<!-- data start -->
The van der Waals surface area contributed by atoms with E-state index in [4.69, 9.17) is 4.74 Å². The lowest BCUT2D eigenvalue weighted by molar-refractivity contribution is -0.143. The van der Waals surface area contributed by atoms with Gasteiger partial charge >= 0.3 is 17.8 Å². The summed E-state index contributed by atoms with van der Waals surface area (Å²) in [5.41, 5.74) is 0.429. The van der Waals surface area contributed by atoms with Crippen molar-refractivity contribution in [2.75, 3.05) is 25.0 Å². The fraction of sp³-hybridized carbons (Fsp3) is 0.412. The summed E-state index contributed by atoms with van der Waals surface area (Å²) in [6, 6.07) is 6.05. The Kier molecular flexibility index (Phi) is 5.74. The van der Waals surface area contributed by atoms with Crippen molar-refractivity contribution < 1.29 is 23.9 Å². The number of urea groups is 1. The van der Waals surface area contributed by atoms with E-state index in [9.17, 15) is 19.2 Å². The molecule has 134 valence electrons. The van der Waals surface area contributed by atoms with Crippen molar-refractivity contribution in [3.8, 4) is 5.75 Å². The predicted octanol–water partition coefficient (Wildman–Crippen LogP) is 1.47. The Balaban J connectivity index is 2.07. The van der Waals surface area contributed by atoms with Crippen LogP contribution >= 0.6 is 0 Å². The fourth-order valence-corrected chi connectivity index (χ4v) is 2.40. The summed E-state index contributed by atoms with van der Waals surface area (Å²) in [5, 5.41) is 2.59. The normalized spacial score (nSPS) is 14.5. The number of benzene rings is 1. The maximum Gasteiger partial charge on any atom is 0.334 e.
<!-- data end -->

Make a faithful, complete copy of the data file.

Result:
The van der Waals surface area contributed by atoms with E-state index in [4.69, 9.17) is 4.74 Å². The lowest BCUT2D eigenvalue weighted by molar-refractivity contribution is -0.143. The van der Waals surface area contributed by atoms with Gasteiger partial charge >= 0.3 is 17.8 Å². The summed E-state index contributed by atoms with van der Waals surface area (Å²) in [5.41, 5.74) is 0.429. The van der Waals surface area contributed by atoms with Crippen molar-refractivity contribution in [2.75, 3.05) is 25.0 Å². The fraction of sp³-hybridized carbons (Fsp3) is 0.412. The summed E-state index contributed by atoms with van der Waals surface area (Å²) in [6, 6.07) is 6.05. The Kier molecular flexibility index (Phi) is 5.74. The van der Waals surface area contributed by atoms with Crippen molar-refractivity contribution < 1.29 is 23.9 Å². The number of urea groups is 1. The van der Waals surface area contributed by atoms with E-state index in [9.17, 15) is 19.2 Å². The molecule has 134 valence electrons. The van der Waals surface area contributed by atoms with Crippen molar-refractivity contribution in [3.8, 4) is 5.75 Å². The predicted octanol–water partition coefficient (Wildman–Crippen LogP) is 1.47. The Balaban J connectivity index is 2.07. The van der Waals surface area contributed by atoms with Crippen LogP contribution >= 0.6 is 0 Å². The fourth-order valence-corrected chi connectivity index (χ4v) is 2.40. The summed E-state index contributed by atoms with van der Waals surface area (Å²) in [5, 5.41) is 2.59. The normalized spacial score (nSPS) is 14.5. The number of benzene rings is 1. The maximum Gasteiger partial charge on any atom is 0.334 e.